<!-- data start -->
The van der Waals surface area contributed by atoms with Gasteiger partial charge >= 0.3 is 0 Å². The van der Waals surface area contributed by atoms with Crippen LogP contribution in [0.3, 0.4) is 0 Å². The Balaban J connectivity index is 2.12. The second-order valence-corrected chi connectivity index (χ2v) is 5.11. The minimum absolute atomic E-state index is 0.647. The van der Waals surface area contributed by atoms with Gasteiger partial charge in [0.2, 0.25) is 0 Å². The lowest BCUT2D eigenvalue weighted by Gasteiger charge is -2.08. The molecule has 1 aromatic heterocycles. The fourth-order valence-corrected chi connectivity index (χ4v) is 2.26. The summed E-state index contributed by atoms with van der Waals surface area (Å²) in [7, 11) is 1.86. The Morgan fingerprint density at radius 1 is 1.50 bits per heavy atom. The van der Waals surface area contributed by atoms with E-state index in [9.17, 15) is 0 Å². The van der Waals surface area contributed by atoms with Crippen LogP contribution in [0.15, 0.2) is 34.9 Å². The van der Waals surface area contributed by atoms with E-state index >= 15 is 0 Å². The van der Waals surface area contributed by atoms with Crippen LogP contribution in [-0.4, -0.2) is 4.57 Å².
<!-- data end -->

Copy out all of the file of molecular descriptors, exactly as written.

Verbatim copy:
The van der Waals surface area contributed by atoms with Gasteiger partial charge >= 0.3 is 0 Å². The van der Waals surface area contributed by atoms with Crippen LogP contribution in [0.3, 0.4) is 0 Å². The Balaban J connectivity index is 2.12. The second-order valence-corrected chi connectivity index (χ2v) is 5.11. The minimum absolute atomic E-state index is 0.647. The van der Waals surface area contributed by atoms with Gasteiger partial charge in [0.2, 0.25) is 0 Å². The lowest BCUT2D eigenvalue weighted by Gasteiger charge is -2.08. The molecule has 1 aromatic heterocycles. The fourth-order valence-corrected chi connectivity index (χ4v) is 2.26. The summed E-state index contributed by atoms with van der Waals surface area (Å²) in [7, 11) is 1.86. The Morgan fingerprint density at radius 1 is 1.50 bits per heavy atom. The van der Waals surface area contributed by atoms with E-state index in [9.17, 15) is 0 Å². The van der Waals surface area contributed by atoms with Crippen LogP contribution in [0.15, 0.2) is 34.9 Å². The van der Waals surface area contributed by atoms with E-state index >= 15 is 0 Å². The van der Waals surface area contributed by atoms with Crippen LogP contribution in [-0.4, -0.2) is 4.57 Å².